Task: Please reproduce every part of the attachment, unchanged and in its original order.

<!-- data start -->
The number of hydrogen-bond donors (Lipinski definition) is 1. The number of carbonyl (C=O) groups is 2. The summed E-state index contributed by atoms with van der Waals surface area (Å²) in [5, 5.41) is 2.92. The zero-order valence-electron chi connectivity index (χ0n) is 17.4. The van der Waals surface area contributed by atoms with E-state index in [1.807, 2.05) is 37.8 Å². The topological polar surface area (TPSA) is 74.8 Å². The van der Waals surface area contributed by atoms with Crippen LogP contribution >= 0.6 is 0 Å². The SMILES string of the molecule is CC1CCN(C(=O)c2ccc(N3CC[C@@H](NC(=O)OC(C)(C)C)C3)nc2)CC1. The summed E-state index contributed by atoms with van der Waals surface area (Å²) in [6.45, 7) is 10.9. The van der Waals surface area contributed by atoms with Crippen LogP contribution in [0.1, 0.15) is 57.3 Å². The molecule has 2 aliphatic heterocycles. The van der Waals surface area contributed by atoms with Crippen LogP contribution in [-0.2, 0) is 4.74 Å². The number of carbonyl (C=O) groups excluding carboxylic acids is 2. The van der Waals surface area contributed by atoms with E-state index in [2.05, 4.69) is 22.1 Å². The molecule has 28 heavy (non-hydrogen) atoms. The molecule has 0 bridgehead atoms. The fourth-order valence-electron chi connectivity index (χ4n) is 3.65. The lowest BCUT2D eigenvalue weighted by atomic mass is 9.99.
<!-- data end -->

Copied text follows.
The number of hydrogen-bond donors (Lipinski definition) is 1. The number of carbonyl (C=O) groups is 2. The summed E-state index contributed by atoms with van der Waals surface area (Å²) in [5, 5.41) is 2.92. The zero-order valence-electron chi connectivity index (χ0n) is 17.4. The van der Waals surface area contributed by atoms with E-state index in [1.807, 2.05) is 37.8 Å². The topological polar surface area (TPSA) is 74.8 Å². The van der Waals surface area contributed by atoms with Crippen LogP contribution >= 0.6 is 0 Å². The SMILES string of the molecule is CC1CCN(C(=O)c2ccc(N3CC[C@@H](NC(=O)OC(C)(C)C)C3)nc2)CC1. The summed E-state index contributed by atoms with van der Waals surface area (Å²) in [6.45, 7) is 10.9. The van der Waals surface area contributed by atoms with Crippen LogP contribution in [0.1, 0.15) is 57.3 Å². The molecule has 2 aliphatic heterocycles. The van der Waals surface area contributed by atoms with Crippen LogP contribution in [-0.2, 0) is 4.74 Å². The number of carbonyl (C=O) groups excluding carboxylic acids is 2. The van der Waals surface area contributed by atoms with E-state index in [2.05, 4.69) is 22.1 Å². The molecule has 28 heavy (non-hydrogen) atoms. The molecule has 0 bridgehead atoms. The fourth-order valence-electron chi connectivity index (χ4n) is 3.65. The lowest BCUT2D eigenvalue weighted by atomic mass is 9.99.